Traversing wine terminologies can be almost as intimidating as stepping into a whisky bar not knowing the difference between a Scotch and Bourbon. How is an old world wine different from the new world ones? How much does terroir affect the resulting taste of the wine? (Plenty, apparently) What in the world is a Grand Cru, and is it only reserved for old world wines? Now that is an answer that Cheval des Andes winemaker Gerald Gabillet may be able to provide.

The world of wines always had a high barrier to entry, designed for the most matured and refined of taste buds. The changing of wine trends can also be confusing for the casual wine drinker. Once upon a time, old world wines were considered a luxury for royalty. But now, new world wines are also increasing in popularity. And then, there’s the other pressing question of old world wines using new world trends and vice versa.

The Cheval des Andes winery in Mendoza, Argentina.. (Picture: Cheval des Andes)

But before all that, let’s get the basics sorted out: the difference between old world and new world wine. Old world wine generally refers to wines originating from Europe and the Mediterranean region — places with a long history of winemaking. It doesn’t necessarily mean a generalised style of winemaking, but more of the traditional philosophies of winemaking and terroir — the environmental factors that affect the crop.

In contrast, new world wine would generally encompass wines made from crops grown anywhere else outside of the old world wine territory — including Argentina, Australia, and the United States. While the old world style is to bank in on traditional philosophies when it comes to winemaking, new world wines tend to champion technology to make the crops work in their favour.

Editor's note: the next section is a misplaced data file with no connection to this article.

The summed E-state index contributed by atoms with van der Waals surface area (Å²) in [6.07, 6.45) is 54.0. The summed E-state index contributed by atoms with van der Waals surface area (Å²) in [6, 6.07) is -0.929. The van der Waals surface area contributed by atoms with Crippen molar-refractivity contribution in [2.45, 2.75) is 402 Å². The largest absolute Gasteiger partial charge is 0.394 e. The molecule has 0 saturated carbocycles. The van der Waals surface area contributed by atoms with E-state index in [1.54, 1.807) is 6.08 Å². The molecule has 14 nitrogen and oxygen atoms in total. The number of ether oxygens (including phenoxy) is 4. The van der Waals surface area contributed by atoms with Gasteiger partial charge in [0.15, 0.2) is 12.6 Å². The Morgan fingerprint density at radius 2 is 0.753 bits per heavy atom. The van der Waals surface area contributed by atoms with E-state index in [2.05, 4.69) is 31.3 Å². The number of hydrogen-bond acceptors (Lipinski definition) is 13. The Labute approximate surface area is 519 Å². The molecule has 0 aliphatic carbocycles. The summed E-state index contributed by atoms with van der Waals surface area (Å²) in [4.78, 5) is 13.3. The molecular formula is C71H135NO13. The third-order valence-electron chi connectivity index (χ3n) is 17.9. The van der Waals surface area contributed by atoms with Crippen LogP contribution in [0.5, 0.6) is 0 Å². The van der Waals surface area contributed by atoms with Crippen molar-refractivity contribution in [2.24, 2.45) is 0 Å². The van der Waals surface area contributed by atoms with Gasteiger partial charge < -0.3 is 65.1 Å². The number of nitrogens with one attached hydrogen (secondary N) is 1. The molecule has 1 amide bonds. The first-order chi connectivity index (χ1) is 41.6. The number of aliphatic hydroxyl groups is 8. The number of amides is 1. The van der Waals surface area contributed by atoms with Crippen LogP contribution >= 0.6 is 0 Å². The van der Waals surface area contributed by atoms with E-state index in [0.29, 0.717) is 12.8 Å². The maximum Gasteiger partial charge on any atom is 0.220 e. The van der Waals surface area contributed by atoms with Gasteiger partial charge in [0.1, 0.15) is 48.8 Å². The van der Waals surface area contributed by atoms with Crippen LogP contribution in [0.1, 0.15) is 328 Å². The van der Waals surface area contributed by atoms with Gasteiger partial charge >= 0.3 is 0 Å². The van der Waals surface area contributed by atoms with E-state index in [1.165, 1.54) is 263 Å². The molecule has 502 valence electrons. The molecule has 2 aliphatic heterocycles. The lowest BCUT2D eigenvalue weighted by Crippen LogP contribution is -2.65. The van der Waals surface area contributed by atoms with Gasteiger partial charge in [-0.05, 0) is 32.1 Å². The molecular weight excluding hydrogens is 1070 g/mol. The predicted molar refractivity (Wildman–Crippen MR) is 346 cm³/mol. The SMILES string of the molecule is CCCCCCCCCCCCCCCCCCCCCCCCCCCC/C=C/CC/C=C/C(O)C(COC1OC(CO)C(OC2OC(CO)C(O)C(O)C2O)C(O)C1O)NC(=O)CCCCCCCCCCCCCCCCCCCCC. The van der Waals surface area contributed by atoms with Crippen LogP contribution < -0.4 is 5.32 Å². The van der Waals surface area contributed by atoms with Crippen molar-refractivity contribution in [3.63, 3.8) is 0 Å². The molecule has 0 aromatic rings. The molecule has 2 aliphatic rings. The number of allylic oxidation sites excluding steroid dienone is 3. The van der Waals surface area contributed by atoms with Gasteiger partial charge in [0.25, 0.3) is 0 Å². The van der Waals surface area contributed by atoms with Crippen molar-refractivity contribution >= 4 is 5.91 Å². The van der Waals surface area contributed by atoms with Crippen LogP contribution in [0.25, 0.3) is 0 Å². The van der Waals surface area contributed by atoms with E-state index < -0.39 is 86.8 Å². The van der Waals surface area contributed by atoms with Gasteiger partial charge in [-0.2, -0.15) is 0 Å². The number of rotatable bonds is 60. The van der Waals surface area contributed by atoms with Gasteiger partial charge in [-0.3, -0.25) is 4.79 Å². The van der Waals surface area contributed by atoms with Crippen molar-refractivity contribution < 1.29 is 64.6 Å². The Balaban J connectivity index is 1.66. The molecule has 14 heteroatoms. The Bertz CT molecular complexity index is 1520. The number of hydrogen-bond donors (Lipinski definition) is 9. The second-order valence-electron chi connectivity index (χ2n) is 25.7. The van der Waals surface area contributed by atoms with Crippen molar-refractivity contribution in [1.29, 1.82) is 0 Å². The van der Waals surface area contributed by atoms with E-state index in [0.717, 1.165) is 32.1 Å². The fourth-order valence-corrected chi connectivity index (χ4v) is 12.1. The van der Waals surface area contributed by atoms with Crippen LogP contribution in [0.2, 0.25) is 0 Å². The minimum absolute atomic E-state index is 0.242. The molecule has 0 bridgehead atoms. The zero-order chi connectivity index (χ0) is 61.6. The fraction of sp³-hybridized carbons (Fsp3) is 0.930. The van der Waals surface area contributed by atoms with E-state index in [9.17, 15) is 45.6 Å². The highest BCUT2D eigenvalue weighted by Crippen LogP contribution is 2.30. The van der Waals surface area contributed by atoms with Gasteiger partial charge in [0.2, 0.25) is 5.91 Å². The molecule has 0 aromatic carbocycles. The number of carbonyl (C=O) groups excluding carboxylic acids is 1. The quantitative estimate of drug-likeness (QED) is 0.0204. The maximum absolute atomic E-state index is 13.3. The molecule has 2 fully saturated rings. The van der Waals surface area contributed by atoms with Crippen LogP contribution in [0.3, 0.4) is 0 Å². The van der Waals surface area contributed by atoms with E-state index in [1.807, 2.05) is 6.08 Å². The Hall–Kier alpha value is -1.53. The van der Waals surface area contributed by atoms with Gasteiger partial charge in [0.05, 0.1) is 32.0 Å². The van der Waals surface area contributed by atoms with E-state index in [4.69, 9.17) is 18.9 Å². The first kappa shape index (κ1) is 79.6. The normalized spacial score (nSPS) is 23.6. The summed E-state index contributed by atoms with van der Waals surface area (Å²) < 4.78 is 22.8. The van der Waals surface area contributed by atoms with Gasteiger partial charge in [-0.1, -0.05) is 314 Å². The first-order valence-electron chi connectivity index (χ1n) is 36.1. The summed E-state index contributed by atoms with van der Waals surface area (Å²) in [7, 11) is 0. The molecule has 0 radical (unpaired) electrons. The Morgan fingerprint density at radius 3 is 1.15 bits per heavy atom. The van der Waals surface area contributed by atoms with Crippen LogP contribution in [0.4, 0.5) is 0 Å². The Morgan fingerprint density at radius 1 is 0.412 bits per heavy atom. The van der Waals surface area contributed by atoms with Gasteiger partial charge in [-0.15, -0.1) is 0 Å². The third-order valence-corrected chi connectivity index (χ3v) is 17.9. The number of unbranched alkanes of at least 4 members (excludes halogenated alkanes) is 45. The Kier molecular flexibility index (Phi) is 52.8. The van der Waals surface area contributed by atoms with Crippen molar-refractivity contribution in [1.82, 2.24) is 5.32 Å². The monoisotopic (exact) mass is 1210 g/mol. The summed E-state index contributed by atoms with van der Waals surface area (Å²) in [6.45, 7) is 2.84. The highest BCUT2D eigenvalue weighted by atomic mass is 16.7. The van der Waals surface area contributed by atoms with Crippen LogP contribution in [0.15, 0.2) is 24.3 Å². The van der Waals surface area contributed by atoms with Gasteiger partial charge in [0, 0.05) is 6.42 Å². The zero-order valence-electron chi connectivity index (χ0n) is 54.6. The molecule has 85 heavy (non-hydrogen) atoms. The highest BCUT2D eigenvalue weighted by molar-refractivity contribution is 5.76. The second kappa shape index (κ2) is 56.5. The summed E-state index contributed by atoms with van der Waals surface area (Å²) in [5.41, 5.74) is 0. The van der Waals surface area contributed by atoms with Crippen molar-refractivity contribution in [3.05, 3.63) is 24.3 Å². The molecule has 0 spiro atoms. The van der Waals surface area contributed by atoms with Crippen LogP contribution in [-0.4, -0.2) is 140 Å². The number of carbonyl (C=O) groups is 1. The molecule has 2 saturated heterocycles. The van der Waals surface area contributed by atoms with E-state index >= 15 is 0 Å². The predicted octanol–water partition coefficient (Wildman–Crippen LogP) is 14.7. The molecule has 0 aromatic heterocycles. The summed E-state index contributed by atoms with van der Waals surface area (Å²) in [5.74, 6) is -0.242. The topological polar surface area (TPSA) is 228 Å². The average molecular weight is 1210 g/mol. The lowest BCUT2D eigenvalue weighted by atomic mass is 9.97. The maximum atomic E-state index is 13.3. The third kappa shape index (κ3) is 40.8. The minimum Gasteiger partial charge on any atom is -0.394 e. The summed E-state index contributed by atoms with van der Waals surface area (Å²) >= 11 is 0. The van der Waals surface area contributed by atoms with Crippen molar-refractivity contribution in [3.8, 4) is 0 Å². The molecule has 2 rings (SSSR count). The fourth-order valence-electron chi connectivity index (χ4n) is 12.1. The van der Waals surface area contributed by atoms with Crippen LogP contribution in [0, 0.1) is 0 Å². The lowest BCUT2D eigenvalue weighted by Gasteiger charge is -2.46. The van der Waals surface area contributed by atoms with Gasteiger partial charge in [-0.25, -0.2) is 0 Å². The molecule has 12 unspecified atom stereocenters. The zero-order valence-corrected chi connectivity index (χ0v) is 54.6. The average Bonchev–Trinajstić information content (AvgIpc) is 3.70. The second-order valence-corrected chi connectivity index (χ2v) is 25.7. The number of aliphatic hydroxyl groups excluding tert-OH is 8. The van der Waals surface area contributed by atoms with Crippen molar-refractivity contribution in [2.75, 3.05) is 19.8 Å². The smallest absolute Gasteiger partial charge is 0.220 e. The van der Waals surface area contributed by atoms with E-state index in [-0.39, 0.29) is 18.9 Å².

Then again, there are some new world wine territories that take on old world philosophies. One such brand is Cheval des Andes. A brainchild of Cheval Blanc and Terrazas de los Andes, the brand combines the savoir-faire of the former in blending and the latter’s Argentine high-altitude terroirs. Together, they create Cheval des Andes, a Grand Cru of the Andes region.

Gerald Gabillet is the newest winemaker to join Cheval des Andes. (Picture: Moet Hennessy Diageo)

As one who hails from Bordeaux, part of the old world wine territories, Gabillet could see for himself the difference. “My generation is lucky because we had all the knowledge of terroir passed down to us by our forefathers,” he says. “But when it comes to new world territories, you have to create this knowledge step-by-step. We can see now that Argentina is starting to have its own history, yet we still have much to discover.”